Technically, any collection of texts can be considered a corpus. Accessing texts that are available in the directories of a computer by using UNIX tools to extract and count specific portions of them is a perfectly fine way to do corpus analysis. It is, however, not a very popular one, at least not for all of those scholars whose background is firmly rooted in the linguistic / philological side of DDA.

Ideally, software that is used to manage corpora should be able to handle multiple layers of annotation in a way that enables cross-queries of all layers.

For more information on and your first experience with specific corpus software check out

  • Stefan Evert’ Corpus Workbench. The Corpus Workbench itself is a command line tool. It supports multiple layers of annotation and uses a very effective compression to make it possible to work with even very large corpors (up to 2 bn tokens).
  • Andrew Hardie’s CQPweb. CQPweb is a browser based frontend for the Corpus Worbench. It is best suited for a multiple user scenario. For local use, CQPwebInABox is probably the easier choice since it is much easier to install.
  • Laurence Anthony’s AntConc. AntConc does not natively support multiple layers. You can, however, analyse annotated text if you import it as plain text. This might render queries and the resulting frequency statements quite complex however.

Analysing texts

Corpus linguistic standard methods (cf. Wynne 2008) are generating frequency lists, concordancing, calculating co-occurrences, and calculating keywords. Frequency lists for all the available annotation layers can be the first steps in the vertical (or distant) reading of the texts in the corpus. Hermeneutically interesting terms can be more closely inspected by generating their concordances, i. e. the representation of a search term within its context that can be sorted to reveal patterns of usage (in short KWIC for Key-Word-in-Context). The calculation of co-occurring terms (co-occurrence in corpora is a non-trivial matter as evidenced in Bartsch 2004; Bartsch & Evert 2014; Evert 2005, 2009) is a very effective way to help with the inspection of the co-text surrounding specific terms. Finally, keyword analysis can give insight which specific linguistic units are presumed to be typical for a corpus. Calculating the ‘keyness’ of a linguistic entity (like tokens, POS, lemmas etc.) means comparing the relative frequency of the instances of this unit in one corpus to the relative frequency of the the same instances of this unit in a reference corpus and compute whether the difference in occurrence is statistically significant (see Demmen & Culpeper 2015 for a good overview on keyness).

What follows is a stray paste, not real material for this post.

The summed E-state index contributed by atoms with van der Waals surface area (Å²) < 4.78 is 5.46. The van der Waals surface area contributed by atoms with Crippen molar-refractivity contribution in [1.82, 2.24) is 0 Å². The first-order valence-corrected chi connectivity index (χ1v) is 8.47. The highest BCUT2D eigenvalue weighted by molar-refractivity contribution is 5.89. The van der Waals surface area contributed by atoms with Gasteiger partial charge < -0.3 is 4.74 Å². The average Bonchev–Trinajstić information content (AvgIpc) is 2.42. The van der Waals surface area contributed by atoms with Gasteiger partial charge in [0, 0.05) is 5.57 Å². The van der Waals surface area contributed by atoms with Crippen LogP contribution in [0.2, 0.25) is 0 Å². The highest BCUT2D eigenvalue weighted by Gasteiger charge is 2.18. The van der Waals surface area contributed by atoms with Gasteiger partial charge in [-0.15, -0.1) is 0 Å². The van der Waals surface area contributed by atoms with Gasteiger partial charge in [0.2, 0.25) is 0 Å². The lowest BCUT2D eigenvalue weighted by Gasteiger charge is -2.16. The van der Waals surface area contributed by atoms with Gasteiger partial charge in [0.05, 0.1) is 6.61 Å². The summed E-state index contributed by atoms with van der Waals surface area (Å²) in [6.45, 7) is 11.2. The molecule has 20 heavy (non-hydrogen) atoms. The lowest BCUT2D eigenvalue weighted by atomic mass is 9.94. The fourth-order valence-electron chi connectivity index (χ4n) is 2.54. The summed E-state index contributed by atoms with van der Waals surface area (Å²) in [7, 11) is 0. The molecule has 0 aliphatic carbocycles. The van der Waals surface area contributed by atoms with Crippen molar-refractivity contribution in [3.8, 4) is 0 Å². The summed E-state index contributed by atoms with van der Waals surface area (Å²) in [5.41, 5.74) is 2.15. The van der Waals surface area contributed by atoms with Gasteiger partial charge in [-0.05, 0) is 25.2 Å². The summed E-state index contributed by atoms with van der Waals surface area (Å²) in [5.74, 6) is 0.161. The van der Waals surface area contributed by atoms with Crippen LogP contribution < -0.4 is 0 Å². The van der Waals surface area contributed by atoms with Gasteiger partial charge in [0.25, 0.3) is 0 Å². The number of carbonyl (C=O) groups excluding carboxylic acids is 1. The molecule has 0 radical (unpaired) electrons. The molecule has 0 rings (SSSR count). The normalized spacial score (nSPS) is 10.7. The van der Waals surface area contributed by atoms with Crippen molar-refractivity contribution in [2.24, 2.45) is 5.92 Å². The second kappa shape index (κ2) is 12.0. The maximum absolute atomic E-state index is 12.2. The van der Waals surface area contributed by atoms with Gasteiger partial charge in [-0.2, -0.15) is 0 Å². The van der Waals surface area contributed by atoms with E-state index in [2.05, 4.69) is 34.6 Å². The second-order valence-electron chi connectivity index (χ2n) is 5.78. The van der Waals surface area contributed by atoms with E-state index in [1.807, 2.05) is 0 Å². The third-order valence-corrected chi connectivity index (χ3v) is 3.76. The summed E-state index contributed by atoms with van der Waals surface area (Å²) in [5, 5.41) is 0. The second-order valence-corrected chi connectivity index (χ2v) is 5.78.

Anthony, Laurence (2013): „A critical look at software tools in corpus linguistics.“. In: Linguistic research 30(2), pp. 141–161.

Bartsch, Sabine (2004): Structural and functional properties of collocations in English: a corpus study of lexical and pragmatic constraints on lexical co-occurence. Tübingen: Zugl.: Darmstadt, Techn. Univ., Diss., 2003.

Bartsch, Sabine; Evert, Stefan (2014): „Towards a Firthian notion of collocation“. In: Abel, Andrea; Lemnitzer, Lothar (eds.): Vernetzungsstrategien, Zugriffsstrukturen und automatisch ermittelte Angaben in Internetwörterbüchern. (= OPAL – Online publizierte Arbeiten zur Linguistik 2/2014) Mannheim: Inst. für Deutsche Sprache, pp. 48–61.

Demmen, Jane Elizabeth; Culpeper, Jonathan Vaughan (2015): „Keywords“. In: Biber, Douglas; Reppen, Randi (eds.): The Cambridge Handbook of English Corpus Linguistics. Cambridge University Press, pp. 90–105.

Evert, Stefan (2005): The statistics of word cooccurrences: word pairs and collocations. Stuttgart.

Evert, Stefan (2009): „Corpora and Collocations“. In: Lüdeling, Anke; Kytö, Merja (eds.): Corpus linguistics 2. (= Handbücher zur Sprach- und Kommunikationswissenschaft 29,2) Berlin [u.a.]: de Gruyter, pp. 1212–1248.

Fairclough, Norman (2008): Critical discourse analysis. The critical study of language. (= Language in social life series) [Nachdr.]., Harlow, England [u.a.]: Longman.

Gee, James Paul; Handford, Michael (2012): „Introduction“. In: Gee, James Paul (ed.): The Routledge handbook of discourse analysis. (= Routledge handbooks in applied linguistics) 1. publ., London [u.a.]: Routledge, pp. 1–6.

Gries, Stefan Thomas (2017): Quantitative corpus linguistics with R: a practical introduction. Second edition., New York NY: Routledge.

Gries, Stefan Thomas (2009): „What is Corpus Linguistics?“. In: Language and Linguistics Compass 3(5), pp. 1–17.

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Schmid, Helmut (1996): „TreeTagger“. TreeTagger – a language independent part-of-speech tagger Retrieved am 04.08.2011 from